Nuances of Buying a Vacation or Rental Home
Thinking about buying a vacation or rental home?
Getting a mortgage for a second property—regardless of purpose—comes with a few more nuances than a loan for your primary residence.
If you’re looking to take out a mortgage on either a vacation home or rental home, here are a few things to think about to help you along your journey.
Must Show Reserves
The process of obtaining a loan for a vacation or rental home is different from that of a primary residence. Not only do you have to prove you have enough money to complete the transaction, but you also must show up to six months of cash or asset reserves for every property you own. This shows lenders that you have sufficient income to cover the mortgage payments for multiple properties.
No Government Loans
Government loans are a common option for many homebuyers. However, you cannot use a government mortgage, such as a 203K renovation loan, to purchase a vacation or rental home, as these types of products are only available for primary residences. Additionally, down payment assistance is not available for these types of homes, so homebuyers will need to plan on getting a conventional mortgage to complete their purchase.
Speak to a Lender First
Before you do anything in regard to buying a vacation or rental home, speak to a qualified lender. It’s always easier to get a second mortgage from the same company you got your first one from, since they already have your documents on-file and know your situation and options available to you.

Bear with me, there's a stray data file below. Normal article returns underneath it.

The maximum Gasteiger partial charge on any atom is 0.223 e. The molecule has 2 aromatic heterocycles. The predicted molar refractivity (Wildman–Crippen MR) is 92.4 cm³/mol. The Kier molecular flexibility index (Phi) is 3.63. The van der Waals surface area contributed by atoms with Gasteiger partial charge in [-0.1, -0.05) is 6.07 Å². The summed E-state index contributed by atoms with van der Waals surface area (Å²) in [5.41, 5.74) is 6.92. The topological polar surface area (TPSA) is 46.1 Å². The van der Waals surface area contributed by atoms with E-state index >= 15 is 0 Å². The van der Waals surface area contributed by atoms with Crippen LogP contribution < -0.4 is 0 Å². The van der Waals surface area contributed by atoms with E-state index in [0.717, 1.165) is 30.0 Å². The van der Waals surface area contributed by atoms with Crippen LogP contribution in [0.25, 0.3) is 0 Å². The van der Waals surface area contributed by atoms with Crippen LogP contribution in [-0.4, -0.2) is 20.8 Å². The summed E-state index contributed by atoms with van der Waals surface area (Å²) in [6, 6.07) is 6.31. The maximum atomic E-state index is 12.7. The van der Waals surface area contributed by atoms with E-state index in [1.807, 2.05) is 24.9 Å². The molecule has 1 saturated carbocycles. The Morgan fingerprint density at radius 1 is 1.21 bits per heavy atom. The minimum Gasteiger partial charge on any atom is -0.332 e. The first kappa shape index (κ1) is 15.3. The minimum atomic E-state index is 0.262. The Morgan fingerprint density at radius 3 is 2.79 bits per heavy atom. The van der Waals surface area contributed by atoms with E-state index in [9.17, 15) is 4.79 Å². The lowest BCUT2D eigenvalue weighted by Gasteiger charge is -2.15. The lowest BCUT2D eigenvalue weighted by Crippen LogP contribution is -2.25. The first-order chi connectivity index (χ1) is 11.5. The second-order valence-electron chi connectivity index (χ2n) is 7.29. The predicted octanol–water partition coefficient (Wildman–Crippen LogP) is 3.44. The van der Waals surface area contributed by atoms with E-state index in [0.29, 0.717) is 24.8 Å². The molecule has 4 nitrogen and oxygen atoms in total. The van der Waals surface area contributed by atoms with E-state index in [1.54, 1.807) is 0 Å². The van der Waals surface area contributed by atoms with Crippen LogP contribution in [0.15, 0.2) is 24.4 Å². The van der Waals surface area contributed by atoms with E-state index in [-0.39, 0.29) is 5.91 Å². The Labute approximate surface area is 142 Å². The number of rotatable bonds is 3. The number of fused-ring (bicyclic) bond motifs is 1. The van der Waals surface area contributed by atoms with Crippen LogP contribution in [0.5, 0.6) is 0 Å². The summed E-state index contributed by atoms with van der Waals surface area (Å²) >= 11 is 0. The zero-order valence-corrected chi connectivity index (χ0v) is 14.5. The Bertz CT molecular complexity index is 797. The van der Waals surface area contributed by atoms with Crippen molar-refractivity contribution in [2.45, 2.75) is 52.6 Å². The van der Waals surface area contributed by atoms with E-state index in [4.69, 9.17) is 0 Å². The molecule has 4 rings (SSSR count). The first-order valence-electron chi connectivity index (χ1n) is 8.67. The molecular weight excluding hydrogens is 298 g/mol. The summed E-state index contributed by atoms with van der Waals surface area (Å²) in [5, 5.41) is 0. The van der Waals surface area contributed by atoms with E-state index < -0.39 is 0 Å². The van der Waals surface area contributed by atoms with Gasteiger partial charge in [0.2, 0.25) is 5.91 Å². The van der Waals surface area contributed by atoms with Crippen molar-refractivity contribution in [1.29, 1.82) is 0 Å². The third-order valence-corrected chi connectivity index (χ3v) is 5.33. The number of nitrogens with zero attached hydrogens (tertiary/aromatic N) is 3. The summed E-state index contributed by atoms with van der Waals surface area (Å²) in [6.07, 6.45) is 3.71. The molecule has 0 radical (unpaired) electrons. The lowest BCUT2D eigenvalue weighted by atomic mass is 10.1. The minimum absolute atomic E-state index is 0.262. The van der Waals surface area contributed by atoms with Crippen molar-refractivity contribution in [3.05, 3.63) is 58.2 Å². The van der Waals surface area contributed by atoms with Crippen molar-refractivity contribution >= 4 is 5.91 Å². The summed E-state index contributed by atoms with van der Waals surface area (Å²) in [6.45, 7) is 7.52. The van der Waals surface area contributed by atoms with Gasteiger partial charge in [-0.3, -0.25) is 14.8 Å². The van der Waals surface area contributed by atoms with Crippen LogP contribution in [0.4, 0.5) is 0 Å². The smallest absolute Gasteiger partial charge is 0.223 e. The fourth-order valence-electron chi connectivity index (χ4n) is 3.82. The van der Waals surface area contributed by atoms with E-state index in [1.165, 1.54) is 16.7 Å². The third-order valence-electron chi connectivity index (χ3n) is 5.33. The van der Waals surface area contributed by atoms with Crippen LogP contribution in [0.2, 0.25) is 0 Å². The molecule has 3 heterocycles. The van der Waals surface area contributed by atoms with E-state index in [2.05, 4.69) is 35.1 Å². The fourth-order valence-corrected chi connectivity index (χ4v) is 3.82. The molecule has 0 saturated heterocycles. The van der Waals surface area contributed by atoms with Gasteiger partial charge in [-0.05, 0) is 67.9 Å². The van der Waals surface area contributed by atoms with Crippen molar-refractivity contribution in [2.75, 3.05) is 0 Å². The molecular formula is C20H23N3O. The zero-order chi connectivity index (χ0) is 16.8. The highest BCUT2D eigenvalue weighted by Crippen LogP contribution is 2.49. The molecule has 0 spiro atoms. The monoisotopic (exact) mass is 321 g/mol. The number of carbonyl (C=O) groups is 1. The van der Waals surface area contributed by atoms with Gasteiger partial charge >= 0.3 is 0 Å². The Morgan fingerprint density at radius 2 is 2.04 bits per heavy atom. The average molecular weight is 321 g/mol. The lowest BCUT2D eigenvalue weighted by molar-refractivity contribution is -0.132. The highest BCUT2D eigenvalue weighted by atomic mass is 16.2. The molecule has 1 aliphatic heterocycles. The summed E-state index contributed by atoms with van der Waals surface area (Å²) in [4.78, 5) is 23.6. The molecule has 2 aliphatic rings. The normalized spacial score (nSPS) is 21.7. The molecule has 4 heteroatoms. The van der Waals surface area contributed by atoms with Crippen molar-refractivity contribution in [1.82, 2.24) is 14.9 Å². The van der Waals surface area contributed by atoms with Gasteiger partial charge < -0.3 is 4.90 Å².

For instance, if you’re buying multiple rental properties, Fannie Mae only allows you to have mortgages on up to ten financed properties. While you can own more, you can only take out a mortgage on ten. Also, once you start renting homes out, you can use the lease agreement to offset the mortgage payment when you go to qualify for another property—making it an asset rather than debt.
Additional Costs on Rental Homes
If you’re purchasing an investment property, be prepared to pay higher closing costs than a primary residence—appraisal costs are increased, you’re expected to put down at least a 20-25% down payment and there may be penalties for buying a non-owner-occupied property. Interest rates are also higher on rental homes, since they’re considered higher-risk properties. Additionally, you can’t have a co-signer on a rental property, so be prepared to tackle the task solo.
If you want to dig deeper into these subjects and more, head over to our website to talk to a mortgage lending professional and begin the homebuying process today!